Movie Review: A Walk in the Woods

By Matthew Huntley

September 9, 2015

They're going to wind up just having to wear their tent like a nightgown.

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Even if the events and situations in A Walk in the Woods really did happen, it wouldn’t matter, because as adapted scenes, they don’t make for funny or interesting cinema, at least not in their current form. Ken Kwapis’ film, based on Bill Bryson’s memoir, which recounts his and friend’s Stephen Katz’s misadventures while hiking the Appalachian Trail, mostly comes across as flat and inconsequential. That’s probably because, whether based on fact or fantasy, the material feels overly familiar and substandard. You would think seasoned actors like Robert Redford and Nick Nolte, who are no doubt smart individuals, would know better than to lend their talents to such a trite story, but perhaps they didn’t see it this way because they could easily relate to their characters, both in terms of age and life experiences. We can relate to the characters too; we just can’t buy what happens to them.

In the film, Redford plays Bryson, a travel book author who’s written a lot about foreign countries but has never tackled America. He’s spent the past four years writing forewords for other books, and following an unenthusiastic plug for his past works on a morning talk show, along with a friend’s recent death, Bryson is feeling down, vulnerable and counterproductive.

So he impulsively decides to hike the Appalachian Trail, telling his caring and level-headed wife, Catherine (Emma Thompson), “I need to get back to my roots.” Of course, she thinks he’s out of his mind, reminding him, “You haven’t hiked in over 30 years,” before printing out articles that illustrate just how dangerous the trail can be, from serial killers to mauling bears. She says there’s no way he’s hiking it alone.

Bryson makes about a half-dozen phone calls to friends asking if they’d like to join him but they all know better. Then, out of the blue, he receives a call from Katz (Nolte), an old buddy with whom he fell out of touch. Katz, speaking with a pungently raspy voice and limited breath, says he’ll join Bryson for the 2,000-plus mile expedition, although he clearly isn’t shape to handle the trek that starts at Springer Mountain in Georgia and ends at Mount Katahdin in Maine. Neither is Bryson for that matter.

Nevertheless, the two fly down to Georgia, and with their tents, supplies and expensive backpacks, start hiking back up. Thus begins a series of surprisingly sitcom-level and often slapstick misadventures, which include encounters with other colorful characters and those quieter moments of insight in which Bryson and Katz discuss heavy subjects like existentialism, human mortality, and how we all fit into the grand scheme of the universe, etc.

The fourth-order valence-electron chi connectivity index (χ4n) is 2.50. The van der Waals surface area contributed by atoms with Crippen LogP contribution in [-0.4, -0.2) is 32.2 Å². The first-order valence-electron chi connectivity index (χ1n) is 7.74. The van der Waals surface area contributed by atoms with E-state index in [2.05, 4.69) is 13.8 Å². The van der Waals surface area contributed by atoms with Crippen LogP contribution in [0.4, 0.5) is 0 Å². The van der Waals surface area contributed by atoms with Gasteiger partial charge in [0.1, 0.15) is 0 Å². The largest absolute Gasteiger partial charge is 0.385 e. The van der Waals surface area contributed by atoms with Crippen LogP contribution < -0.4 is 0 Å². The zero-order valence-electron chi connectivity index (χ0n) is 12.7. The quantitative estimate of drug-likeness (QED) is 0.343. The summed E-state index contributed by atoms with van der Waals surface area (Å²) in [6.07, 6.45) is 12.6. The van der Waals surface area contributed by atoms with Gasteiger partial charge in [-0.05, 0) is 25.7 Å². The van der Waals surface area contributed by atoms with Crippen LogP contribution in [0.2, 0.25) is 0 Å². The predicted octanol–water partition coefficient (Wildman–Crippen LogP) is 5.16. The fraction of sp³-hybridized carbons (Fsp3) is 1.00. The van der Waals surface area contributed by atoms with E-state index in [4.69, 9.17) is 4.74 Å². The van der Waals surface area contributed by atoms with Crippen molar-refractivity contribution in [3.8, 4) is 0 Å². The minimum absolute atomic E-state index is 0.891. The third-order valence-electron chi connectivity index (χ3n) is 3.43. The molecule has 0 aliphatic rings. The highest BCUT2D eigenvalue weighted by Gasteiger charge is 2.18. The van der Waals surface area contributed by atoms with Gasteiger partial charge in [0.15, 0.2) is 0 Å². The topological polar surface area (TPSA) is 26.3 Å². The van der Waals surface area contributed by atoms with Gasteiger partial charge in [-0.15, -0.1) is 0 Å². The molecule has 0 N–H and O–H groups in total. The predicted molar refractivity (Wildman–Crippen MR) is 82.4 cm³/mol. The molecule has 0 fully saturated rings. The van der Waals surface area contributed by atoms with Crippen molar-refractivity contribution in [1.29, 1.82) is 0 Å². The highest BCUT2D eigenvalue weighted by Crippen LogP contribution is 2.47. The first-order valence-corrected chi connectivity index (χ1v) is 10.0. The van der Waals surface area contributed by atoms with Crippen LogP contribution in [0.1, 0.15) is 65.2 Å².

The latter, of course, is the screenplay’s attempt to give the movie substance, and these scenes might have been enough to carry the film, however conventional they are, but they’re bookended by poor attempts at humor that dilute their effect. Take, for instance, two scenes that try to be outrageous and/or kooky but come across as just plain lame. The first occurs after Bryson and Katz meet an obnoxious fellow hiker named Mary Ellen (Kristen Schaal), who’s both a chatterbox and know-it-all. She’s like one of those punching bag clowns: no how many times you want to smack it, or keep smacking it, it always bounces back up. They decide to ditch her but inadvertently hitch a ride with a young, white trash couple driving with an open whiskey bottle. I guess this scene is supposed to be funny because the couple is drunk, about to get married, and driving recklessly. Whatever the case, it doesn’t add up to anything and becomes just a random time-filler.

Another failed sequence takes place after Katz has a sensual conversation with the full-figured Beulah (Susan McPhail) in a Laundromat as she washes her panties. Following an off-screen sexual rendezvous, he discovers Beulah is married and suddenly he and Bryson are being chased by her large, angry husband in a scene that mirrors a similar one near the end of Alexander Payne’s Sideways (2004), which, coincidentally, was also about two old friends taking a trip together. The difference is the Sideways version was unexpected and actually paid off thanks to great comic timing; the one in “A Walk in the Woods” feels forced and we know it’s coming ahead of time, so it’s not nearly as satisfying.

In fact, we can sense a lot of things ahead of time in A Walk in the Woods, which lacks the key element of surprise. We know, for instance, Bryson and Katz will have heart-to-heart talks about their falling out and why they never kept in touch over the years; as well as discuss Katz’s drinking problem when Bryson discovers he’s stowed a bottle of liquor in his backpack. The movie will also feature that critical moment when both men must decide if they’re really cut out for this trip or if they’re just fooling themselves.

The question driving the narrative thus becomes whether or not these two old-timers will reach their destination. Like all movies about great journeys, though, our investment doesn’t rest with the destination, but rather with what happens along the way. And unfortunately, what happens along the way of A Walk Into the Woods are would-be comic moments followed by would-be insightful moments. I use the word “would-be” because none of the scenes ever really amount to much. They’re not terribly funny or profound, and despite the rich and impressive aerial shots of the trail from director of photography John Bailey, the whole movie feels insignificant. It’s a shame, too, because Redford, Nolte and the rest of the cast are definitely up for the material; it’s the material that’s not up to them.



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